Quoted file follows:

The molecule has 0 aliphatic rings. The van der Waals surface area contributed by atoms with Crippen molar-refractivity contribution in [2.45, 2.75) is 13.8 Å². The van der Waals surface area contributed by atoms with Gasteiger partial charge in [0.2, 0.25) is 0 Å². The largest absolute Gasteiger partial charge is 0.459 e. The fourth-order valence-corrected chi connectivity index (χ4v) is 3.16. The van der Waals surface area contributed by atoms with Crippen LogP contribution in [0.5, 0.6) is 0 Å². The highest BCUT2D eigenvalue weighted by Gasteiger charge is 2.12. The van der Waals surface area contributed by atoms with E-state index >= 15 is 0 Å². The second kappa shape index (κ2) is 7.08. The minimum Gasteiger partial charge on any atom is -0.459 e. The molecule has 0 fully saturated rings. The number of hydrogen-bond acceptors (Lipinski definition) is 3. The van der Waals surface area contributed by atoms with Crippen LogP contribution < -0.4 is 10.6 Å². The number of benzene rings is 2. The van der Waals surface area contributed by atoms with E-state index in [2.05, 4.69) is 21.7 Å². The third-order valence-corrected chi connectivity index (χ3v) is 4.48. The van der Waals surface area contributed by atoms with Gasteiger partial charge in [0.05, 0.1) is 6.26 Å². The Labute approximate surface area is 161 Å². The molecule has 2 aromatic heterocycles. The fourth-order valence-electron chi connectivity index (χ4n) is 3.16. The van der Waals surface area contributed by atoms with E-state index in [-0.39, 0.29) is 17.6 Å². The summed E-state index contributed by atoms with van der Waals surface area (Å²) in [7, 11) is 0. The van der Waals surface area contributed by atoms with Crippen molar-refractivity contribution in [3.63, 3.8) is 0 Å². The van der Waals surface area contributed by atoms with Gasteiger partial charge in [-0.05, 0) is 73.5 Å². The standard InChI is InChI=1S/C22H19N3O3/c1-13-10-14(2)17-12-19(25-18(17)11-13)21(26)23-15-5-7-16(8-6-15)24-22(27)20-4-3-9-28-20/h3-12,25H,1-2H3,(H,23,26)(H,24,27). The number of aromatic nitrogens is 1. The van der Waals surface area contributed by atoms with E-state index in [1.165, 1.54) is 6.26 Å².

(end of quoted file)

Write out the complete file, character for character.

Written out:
The molecule has 0 aliphatic rings. The van der Waals surface area contributed by atoms with Crippen molar-refractivity contribution in [2.45, 2.75) is 13.8 Å². The van der Waals surface area contributed by atoms with Gasteiger partial charge in [0.2, 0.25) is 0 Å². The largest absolute Gasteiger partial charge is 0.459 e. The fourth-order valence-corrected chi connectivity index (χ4v) is 3.16. The van der Waals surface area contributed by atoms with Crippen LogP contribution in [0.5, 0.6) is 0 Å². The highest BCUT2D eigenvalue weighted by Gasteiger charge is 2.12. The van der Waals surface area contributed by atoms with E-state index >= 15 is 0 Å². The second kappa shape index (κ2) is 7.08. The minimum Gasteiger partial charge on any atom is -0.459 e. The molecule has 0 fully saturated rings. The number of hydrogen-bond acceptors (Lipinski definition) is 3. The van der Waals surface area contributed by atoms with Crippen LogP contribution < -0.4 is 10.6 Å². The number of benzene rings is 2. The van der Waals surface area contributed by atoms with E-state index in [2.05, 4.69) is 21.7 Å². The third-order valence-corrected chi connectivity index (χ3v) is 4.48. The van der Waals surface area contributed by atoms with Gasteiger partial charge in [0.05, 0.1) is 6.26 Å². The Labute approximate surface area is 161 Å². The molecule has 2 aromatic heterocycles. The fourth-order valence-electron chi connectivity index (χ4n) is 3.16. The van der Waals surface area contributed by atoms with E-state index in [-0.39, 0.29) is 17.6 Å². The summed E-state index contributed by atoms with van der Waals surface area (Å²) in [7, 11) is 0. The van der Waals surface area contributed by atoms with Crippen molar-refractivity contribution in [3.63, 3.8) is 0 Å². The van der Waals surface area contributed by atoms with Gasteiger partial charge in [-0.05, 0) is 73.5 Å². The standard InChI is InChI=1S/C22H19N3O3/c1-13-10-14(2)17-12-19(25-18(17)11-13)21(26)23-15-5-7-16(8-6-15)24-22(27)20-4-3-9-28-20/h3-12,25H,1-2H3,(H,23,26)(H,24,27). The number of aromatic nitrogens is 1. The van der Waals surface area contributed by atoms with E-state index in [1.165, 1.54) is 6.26 Å².